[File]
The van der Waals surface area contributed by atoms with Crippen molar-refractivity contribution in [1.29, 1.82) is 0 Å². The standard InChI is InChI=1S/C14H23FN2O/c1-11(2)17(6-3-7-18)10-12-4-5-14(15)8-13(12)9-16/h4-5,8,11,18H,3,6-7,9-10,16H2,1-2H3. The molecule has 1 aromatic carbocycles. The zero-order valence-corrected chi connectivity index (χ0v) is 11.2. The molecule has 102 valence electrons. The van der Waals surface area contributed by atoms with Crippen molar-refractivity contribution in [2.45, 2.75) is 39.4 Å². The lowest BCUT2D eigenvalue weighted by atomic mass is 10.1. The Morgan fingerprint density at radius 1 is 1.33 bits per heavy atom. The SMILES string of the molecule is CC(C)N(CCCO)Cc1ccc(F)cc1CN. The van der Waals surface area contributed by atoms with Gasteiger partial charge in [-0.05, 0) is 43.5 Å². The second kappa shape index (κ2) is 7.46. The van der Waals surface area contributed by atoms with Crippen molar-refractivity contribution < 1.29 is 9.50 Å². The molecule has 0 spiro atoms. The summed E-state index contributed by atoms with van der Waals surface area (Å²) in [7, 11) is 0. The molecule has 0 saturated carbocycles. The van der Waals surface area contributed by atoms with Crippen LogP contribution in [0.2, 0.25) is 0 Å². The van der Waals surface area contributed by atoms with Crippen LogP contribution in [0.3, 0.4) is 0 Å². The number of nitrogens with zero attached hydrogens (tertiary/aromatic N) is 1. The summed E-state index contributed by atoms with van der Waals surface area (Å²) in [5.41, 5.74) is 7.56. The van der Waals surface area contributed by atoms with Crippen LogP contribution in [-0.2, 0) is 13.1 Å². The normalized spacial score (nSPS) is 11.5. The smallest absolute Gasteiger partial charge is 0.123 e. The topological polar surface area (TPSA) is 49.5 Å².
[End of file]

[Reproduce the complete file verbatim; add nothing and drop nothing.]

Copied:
The van der Waals surface area contributed by atoms with Crippen molar-refractivity contribution in [1.29, 1.82) is 0 Å². The standard InChI is InChI=1S/C14H23FN2O/c1-11(2)17(6-3-7-18)10-12-4-5-14(15)8-13(12)9-16/h4-5,8,11,18H,3,6-7,9-10,16H2,1-2H3. The molecule has 1 aromatic carbocycles. The zero-order valence-corrected chi connectivity index (χ0v) is 11.2. The molecule has 102 valence electrons. The van der Waals surface area contributed by atoms with Crippen molar-refractivity contribution in [2.45, 2.75) is 39.4 Å². The lowest BCUT2D eigenvalue weighted by atomic mass is 10.1. The Morgan fingerprint density at radius 1 is 1.33 bits per heavy atom. The SMILES string of the molecule is CC(C)N(CCCO)Cc1ccc(F)cc1CN. The van der Waals surface area contributed by atoms with Gasteiger partial charge in [-0.05, 0) is 43.5 Å². The second kappa shape index (κ2) is 7.46. The van der Waals surface area contributed by atoms with Crippen molar-refractivity contribution < 1.29 is 9.50 Å². The molecule has 0 spiro atoms. The summed E-state index contributed by atoms with van der Waals surface area (Å²) in [7, 11) is 0. The molecule has 0 saturated carbocycles. The van der Waals surface area contributed by atoms with Crippen LogP contribution in [0.2, 0.25) is 0 Å². The van der Waals surface area contributed by atoms with Crippen LogP contribution in [0.3, 0.4) is 0 Å². The number of nitrogens with zero attached hydrogens (tertiary/aromatic N) is 1. The summed E-state index contributed by atoms with van der Waals surface area (Å²) in [5.41, 5.74) is 7.56. The van der Waals surface area contributed by atoms with Crippen LogP contribution in [-0.2, 0) is 13.1 Å². The normalized spacial score (nSPS) is 11.5. The smallest absolute Gasteiger partial charge is 0.123 e. The topological polar surface area (TPSA) is 49.5 Å².